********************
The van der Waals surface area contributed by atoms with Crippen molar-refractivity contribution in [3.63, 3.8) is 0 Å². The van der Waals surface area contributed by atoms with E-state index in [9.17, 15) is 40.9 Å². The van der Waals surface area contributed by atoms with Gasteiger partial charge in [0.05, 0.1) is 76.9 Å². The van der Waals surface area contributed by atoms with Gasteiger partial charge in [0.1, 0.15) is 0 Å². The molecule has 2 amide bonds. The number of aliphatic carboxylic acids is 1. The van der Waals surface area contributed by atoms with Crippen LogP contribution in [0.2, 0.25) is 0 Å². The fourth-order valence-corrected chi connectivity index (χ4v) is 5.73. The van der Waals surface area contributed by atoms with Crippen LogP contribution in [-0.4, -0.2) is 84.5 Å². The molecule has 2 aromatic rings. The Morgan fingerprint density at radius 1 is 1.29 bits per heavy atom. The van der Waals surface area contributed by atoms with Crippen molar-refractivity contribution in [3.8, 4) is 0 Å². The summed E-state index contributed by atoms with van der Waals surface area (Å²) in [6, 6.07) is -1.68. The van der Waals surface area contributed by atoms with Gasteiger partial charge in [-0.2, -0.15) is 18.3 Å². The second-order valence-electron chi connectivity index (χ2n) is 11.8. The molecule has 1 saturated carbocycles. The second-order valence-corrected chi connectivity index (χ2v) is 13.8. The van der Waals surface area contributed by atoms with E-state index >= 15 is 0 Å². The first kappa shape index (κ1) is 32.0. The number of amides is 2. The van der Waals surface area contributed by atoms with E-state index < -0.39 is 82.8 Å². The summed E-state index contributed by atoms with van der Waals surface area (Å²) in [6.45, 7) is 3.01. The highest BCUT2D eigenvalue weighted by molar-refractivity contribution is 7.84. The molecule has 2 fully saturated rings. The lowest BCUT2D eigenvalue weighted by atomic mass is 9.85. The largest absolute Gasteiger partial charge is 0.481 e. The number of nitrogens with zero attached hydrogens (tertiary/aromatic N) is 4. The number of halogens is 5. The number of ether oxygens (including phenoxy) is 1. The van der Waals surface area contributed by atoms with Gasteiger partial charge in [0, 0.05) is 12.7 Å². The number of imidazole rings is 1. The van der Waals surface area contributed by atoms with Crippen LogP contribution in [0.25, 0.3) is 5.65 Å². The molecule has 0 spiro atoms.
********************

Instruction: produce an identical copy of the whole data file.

The van der Waals surface area contributed by atoms with Crippen molar-refractivity contribution in [3.63, 3.8) is 0 Å². The van der Waals surface area contributed by atoms with E-state index in [9.17, 15) is 40.9 Å². The van der Waals surface area contributed by atoms with Gasteiger partial charge in [0.05, 0.1) is 76.9 Å². The van der Waals surface area contributed by atoms with Gasteiger partial charge in [0.1, 0.15) is 0 Å². The molecule has 2 amide bonds. The number of aliphatic carboxylic acids is 1. The van der Waals surface area contributed by atoms with Crippen LogP contribution in [0.2, 0.25) is 0 Å². The fourth-order valence-corrected chi connectivity index (χ4v) is 5.73. The van der Waals surface area contributed by atoms with Crippen LogP contribution in [-0.4, -0.2) is 84.5 Å². The molecule has 2 aromatic rings. The Morgan fingerprint density at radius 1 is 1.29 bits per heavy atom. The van der Waals surface area contributed by atoms with Crippen molar-refractivity contribution in [3.8, 4) is 0 Å². The summed E-state index contributed by atoms with van der Waals surface area (Å²) in [6, 6.07) is -1.68. The van der Waals surface area contributed by atoms with Gasteiger partial charge in [-0.2, -0.15) is 18.3 Å². The second-order valence-electron chi connectivity index (χ2n) is 11.8. The molecule has 1 saturated carbocycles. The second-order valence-corrected chi connectivity index (χ2v) is 13.8. The van der Waals surface area contributed by atoms with E-state index >= 15 is 0 Å². The first kappa shape index (κ1) is 32.0. The number of amides is 2. The van der Waals surface area contributed by atoms with E-state index < -0.39 is 82.8 Å². The summed E-state index contributed by atoms with van der Waals surface area (Å²) in [6.45, 7) is 3.01. The highest BCUT2D eigenvalue weighted by molar-refractivity contribution is 7.84. The molecule has 2 fully saturated rings. The lowest BCUT2D eigenvalue weighted by atomic mass is 9.85. The largest absolute Gasteiger partial charge is 0.481 e. The number of nitrogens with zero attached hydrogens (tertiary/aromatic N) is 4. The number of halogens is 5. The number of ether oxygens (including phenoxy) is 1. The van der Waals surface area contributed by atoms with Gasteiger partial charge in [0, 0.05) is 12.7 Å². The number of imidazole rings is 1. The van der Waals surface area contributed by atoms with Crippen LogP contribution in [0.25, 0.3) is 5.65 Å². The molecule has 0 spiro atoms.